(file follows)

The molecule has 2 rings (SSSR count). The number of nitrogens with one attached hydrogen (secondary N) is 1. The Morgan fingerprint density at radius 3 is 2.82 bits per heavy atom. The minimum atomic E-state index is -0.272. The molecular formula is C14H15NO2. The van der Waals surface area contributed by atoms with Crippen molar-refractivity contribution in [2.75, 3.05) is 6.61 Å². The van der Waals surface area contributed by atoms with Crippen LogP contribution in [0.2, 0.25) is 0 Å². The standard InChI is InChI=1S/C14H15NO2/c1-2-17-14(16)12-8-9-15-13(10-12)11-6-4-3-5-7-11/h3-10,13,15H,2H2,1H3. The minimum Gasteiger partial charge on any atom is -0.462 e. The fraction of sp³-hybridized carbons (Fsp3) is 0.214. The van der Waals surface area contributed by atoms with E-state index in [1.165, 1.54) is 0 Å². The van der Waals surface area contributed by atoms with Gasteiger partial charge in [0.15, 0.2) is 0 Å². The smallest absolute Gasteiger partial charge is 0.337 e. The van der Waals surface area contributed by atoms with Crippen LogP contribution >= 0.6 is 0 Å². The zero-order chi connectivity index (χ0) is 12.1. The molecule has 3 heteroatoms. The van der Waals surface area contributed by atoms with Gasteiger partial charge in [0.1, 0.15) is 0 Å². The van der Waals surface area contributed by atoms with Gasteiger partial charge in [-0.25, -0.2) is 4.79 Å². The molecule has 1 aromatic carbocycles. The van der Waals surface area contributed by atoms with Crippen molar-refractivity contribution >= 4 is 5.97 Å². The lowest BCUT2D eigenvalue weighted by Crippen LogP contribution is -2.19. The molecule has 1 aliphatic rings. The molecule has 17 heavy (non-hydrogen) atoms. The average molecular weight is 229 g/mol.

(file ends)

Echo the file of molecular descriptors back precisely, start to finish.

The molecule has 2 rings (SSSR count). The number of nitrogens with one attached hydrogen (secondary N) is 1. The Morgan fingerprint density at radius 3 is 2.82 bits per heavy atom. The minimum atomic E-state index is -0.272. The molecular formula is C14H15NO2. The van der Waals surface area contributed by atoms with Crippen molar-refractivity contribution in [2.75, 3.05) is 6.61 Å². The van der Waals surface area contributed by atoms with Crippen LogP contribution in [0.2, 0.25) is 0 Å². The standard InChI is InChI=1S/C14H15NO2/c1-2-17-14(16)12-8-9-15-13(10-12)11-6-4-3-5-7-11/h3-10,13,15H,2H2,1H3. The minimum Gasteiger partial charge on any atom is -0.462 e. The fraction of sp³-hybridized carbons (Fsp3) is 0.214. The van der Waals surface area contributed by atoms with E-state index in [1.165, 1.54) is 0 Å². The van der Waals surface area contributed by atoms with Gasteiger partial charge in [0.15, 0.2) is 0 Å². The smallest absolute Gasteiger partial charge is 0.337 e. The van der Waals surface area contributed by atoms with Crippen LogP contribution >= 0.6 is 0 Å². The zero-order chi connectivity index (χ0) is 12.1. The molecule has 3 heteroatoms. The van der Waals surface area contributed by atoms with Gasteiger partial charge in [0.1, 0.15) is 0 Å². The van der Waals surface area contributed by atoms with Gasteiger partial charge in [-0.25, -0.2) is 4.79 Å². The molecule has 1 aromatic carbocycles. The van der Waals surface area contributed by atoms with Crippen molar-refractivity contribution >= 4 is 5.97 Å². The lowest BCUT2D eigenvalue weighted by Crippen LogP contribution is -2.19. The molecule has 1 aliphatic rings. The molecule has 17 heavy (non-hydrogen) atoms. The average molecular weight is 229 g/mol.